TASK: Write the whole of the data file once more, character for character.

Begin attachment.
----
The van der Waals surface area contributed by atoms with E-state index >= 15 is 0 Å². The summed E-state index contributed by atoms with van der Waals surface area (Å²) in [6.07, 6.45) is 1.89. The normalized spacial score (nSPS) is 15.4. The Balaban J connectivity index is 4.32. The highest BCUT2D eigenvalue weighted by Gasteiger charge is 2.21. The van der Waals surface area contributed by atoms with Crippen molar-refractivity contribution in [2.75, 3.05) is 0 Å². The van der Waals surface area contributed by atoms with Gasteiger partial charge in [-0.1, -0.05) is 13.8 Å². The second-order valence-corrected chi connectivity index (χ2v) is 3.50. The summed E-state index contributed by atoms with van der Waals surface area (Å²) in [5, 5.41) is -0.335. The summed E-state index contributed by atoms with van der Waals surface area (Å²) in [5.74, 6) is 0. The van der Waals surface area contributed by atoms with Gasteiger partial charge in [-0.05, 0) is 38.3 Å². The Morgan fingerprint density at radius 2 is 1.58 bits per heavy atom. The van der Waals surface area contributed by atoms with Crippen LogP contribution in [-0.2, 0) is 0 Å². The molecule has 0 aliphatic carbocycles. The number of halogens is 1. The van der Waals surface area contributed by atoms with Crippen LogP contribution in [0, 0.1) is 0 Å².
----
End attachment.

The van der Waals surface area contributed by atoms with E-state index >= 15 is 0 Å². The summed E-state index contributed by atoms with van der Waals surface area (Å²) in [6.07, 6.45) is 1.89. The normalized spacial score (nSPS) is 15.4. The Balaban J connectivity index is 4.32. The highest BCUT2D eigenvalue weighted by Gasteiger charge is 2.21. The van der Waals surface area contributed by atoms with Crippen molar-refractivity contribution in [2.75, 3.05) is 0 Å². The van der Waals surface area contributed by atoms with Gasteiger partial charge in [-0.1, -0.05) is 13.8 Å². The second-order valence-corrected chi connectivity index (χ2v) is 3.50. The summed E-state index contributed by atoms with van der Waals surface area (Å²) in [5, 5.41) is -0.335. The summed E-state index contributed by atoms with van der Waals surface area (Å²) in [5.74, 6) is 0. The van der Waals surface area contributed by atoms with Gasteiger partial charge in [-0.05, 0) is 38.3 Å². The Morgan fingerprint density at radius 2 is 1.58 bits per heavy atom. The van der Waals surface area contributed by atoms with Crippen LogP contribution in [-0.2, 0) is 0 Å². The molecule has 0 aliphatic carbocycles. The number of halogens is 1. The van der Waals surface area contributed by atoms with Crippen LogP contribution in [0, 0.1) is 0 Å².